Category: Intellectual Property

The Effect of Patents on Drug Prices

The NYT has a good article on how patents enable drug companies to keep prices high – far higher than in other countries. For example, with the patent for the older oral contraceptive Loestrin 24Fe about to expire, the company

Groklaw is Dead

This is so sad. Pamela Jones of Groklaw has decided to shutter the site as a result of Snowden’s revelations about email snooping. I know this won’t mean anything to most people, but Groklaw was a beacon in the IP

Scarcity in a Digital World

Great quote from “The Anarchist in the Library” by Siva Vaidhyanathan: “The fundamental purpose of intellectual property law is to create scarcity.”

Olympics organisers have warned businesses that during London 2012 their advertising should not include a list of banned words, including “gold”, “silver” and “bronze”, “summer”, “sponsors” and “London”. Publicans have been advised that blackboards advertising live TV coverage must not

The Cost of Patent Trolls

A paper by two Boston University researchers puts the annual cost of patent trolls at $29Bn.

SOPA and the power of the Internet

Firstly, there is an excellent explanation of SOPA’s potential impact here. Check out the video in the first link. What is so striking about this, apart from the breath-taking over-reach of the bills, is the about-face in Congress as a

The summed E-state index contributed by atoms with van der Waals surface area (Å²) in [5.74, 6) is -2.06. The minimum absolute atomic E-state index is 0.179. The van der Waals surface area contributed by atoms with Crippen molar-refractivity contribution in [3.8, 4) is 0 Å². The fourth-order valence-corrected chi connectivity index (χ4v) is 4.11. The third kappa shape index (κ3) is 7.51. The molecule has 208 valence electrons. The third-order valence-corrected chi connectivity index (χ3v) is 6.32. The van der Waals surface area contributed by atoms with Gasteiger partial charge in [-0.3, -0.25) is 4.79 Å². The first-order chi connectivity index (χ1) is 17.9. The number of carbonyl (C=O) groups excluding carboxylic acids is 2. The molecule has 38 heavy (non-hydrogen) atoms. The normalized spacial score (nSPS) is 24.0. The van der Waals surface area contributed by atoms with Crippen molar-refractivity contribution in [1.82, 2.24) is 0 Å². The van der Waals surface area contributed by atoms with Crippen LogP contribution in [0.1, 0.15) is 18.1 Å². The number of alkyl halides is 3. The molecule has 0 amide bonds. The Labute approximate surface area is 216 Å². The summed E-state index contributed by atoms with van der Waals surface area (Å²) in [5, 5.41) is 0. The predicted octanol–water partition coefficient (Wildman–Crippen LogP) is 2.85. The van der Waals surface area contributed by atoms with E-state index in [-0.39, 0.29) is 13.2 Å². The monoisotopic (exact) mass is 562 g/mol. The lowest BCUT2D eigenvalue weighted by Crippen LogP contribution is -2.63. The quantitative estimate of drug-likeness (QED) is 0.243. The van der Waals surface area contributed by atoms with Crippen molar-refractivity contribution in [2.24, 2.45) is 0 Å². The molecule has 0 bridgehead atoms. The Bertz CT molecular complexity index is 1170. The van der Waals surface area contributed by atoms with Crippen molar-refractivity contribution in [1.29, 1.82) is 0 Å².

Use WiFi – Go to Jail

I exaggerate – the claim is a civil offense, not a criminal one, but this is still a new low for Patent Trolls. Innovatio IP, a non-practising entity (NPE, i.e. a business that doesn’t actually produce anything, but just sues

FINALLY SCO is Dead!

Groklaw brings us this news.  After eight years, the legal system finally reaches the obvious conclusion.

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NPR critiques patents

An excellent NPR story on patents has been getting attention, and Forbes uses it to argue in favor of invalidating software patents.

Sources of Innovation

Interesting column in today’s NYT by Steven Johnson discussing his book “Where Good Ideas Come From: The Natural History of Innovation“.  He describes four quadrants: The class solo entrepreneur The amateur individual The private corporation Collaborative nonproprietary innovation He analysed

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